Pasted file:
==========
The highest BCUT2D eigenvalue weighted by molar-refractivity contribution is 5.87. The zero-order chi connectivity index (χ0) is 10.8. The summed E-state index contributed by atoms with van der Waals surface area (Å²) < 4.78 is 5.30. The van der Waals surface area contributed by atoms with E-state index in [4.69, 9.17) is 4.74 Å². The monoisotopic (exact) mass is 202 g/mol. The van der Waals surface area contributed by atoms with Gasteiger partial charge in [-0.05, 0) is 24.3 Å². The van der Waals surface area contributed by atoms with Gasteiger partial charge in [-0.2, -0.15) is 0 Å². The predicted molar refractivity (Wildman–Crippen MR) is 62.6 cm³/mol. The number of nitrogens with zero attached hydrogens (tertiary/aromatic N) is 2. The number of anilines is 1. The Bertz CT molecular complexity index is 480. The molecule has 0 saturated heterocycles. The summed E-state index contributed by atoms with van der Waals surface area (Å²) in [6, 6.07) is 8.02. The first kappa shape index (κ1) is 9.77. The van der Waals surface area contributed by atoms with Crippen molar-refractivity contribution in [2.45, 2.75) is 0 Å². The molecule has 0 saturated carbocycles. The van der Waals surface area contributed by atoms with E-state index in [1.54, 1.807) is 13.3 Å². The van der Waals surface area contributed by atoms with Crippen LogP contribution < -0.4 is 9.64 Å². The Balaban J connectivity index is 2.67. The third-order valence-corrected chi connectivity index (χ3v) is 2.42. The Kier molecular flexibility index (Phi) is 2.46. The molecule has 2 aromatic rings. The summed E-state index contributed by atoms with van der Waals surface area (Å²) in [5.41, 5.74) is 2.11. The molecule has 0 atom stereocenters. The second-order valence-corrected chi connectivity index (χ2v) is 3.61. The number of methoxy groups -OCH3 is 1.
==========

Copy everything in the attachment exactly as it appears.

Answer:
The highest BCUT2D eigenvalue weighted by molar-refractivity contribution is 5.87. The zero-order chi connectivity index (χ0) is 10.8. The summed E-state index contributed by atoms with van der Waals surface area (Å²) < 4.78 is 5.30. The van der Waals surface area contributed by atoms with E-state index in [4.69, 9.17) is 4.74 Å². The monoisotopic (exact) mass is 202 g/mol. The van der Waals surface area contributed by atoms with Gasteiger partial charge in [-0.05, 0) is 24.3 Å². The van der Waals surface area contributed by atoms with Gasteiger partial charge in [-0.2, -0.15) is 0 Å². The predicted molar refractivity (Wildman–Crippen MR) is 62.6 cm³/mol. The number of nitrogens with zero attached hydrogens (tertiary/aromatic N) is 2. The number of anilines is 1. The Bertz CT molecular complexity index is 480. The molecule has 0 saturated heterocycles. The summed E-state index contributed by atoms with van der Waals surface area (Å²) in [6, 6.07) is 8.02. The first kappa shape index (κ1) is 9.77. The van der Waals surface area contributed by atoms with Crippen molar-refractivity contribution in [2.45, 2.75) is 0 Å². The molecule has 0 saturated carbocycles. The van der Waals surface area contributed by atoms with E-state index in [1.54, 1.807) is 13.3 Å². The van der Waals surface area contributed by atoms with Crippen LogP contribution < -0.4 is 9.64 Å². The Balaban J connectivity index is 2.67. The third-order valence-corrected chi connectivity index (χ3v) is 2.42. The Kier molecular flexibility index (Phi) is 2.46. The molecule has 2 aromatic rings. The summed E-state index contributed by atoms with van der Waals surface area (Å²) in [5.41, 5.74) is 2.11. The molecule has 0 atom stereocenters. The second-order valence-corrected chi connectivity index (χ2v) is 3.61. The number of methoxy groups -OCH3 is 1.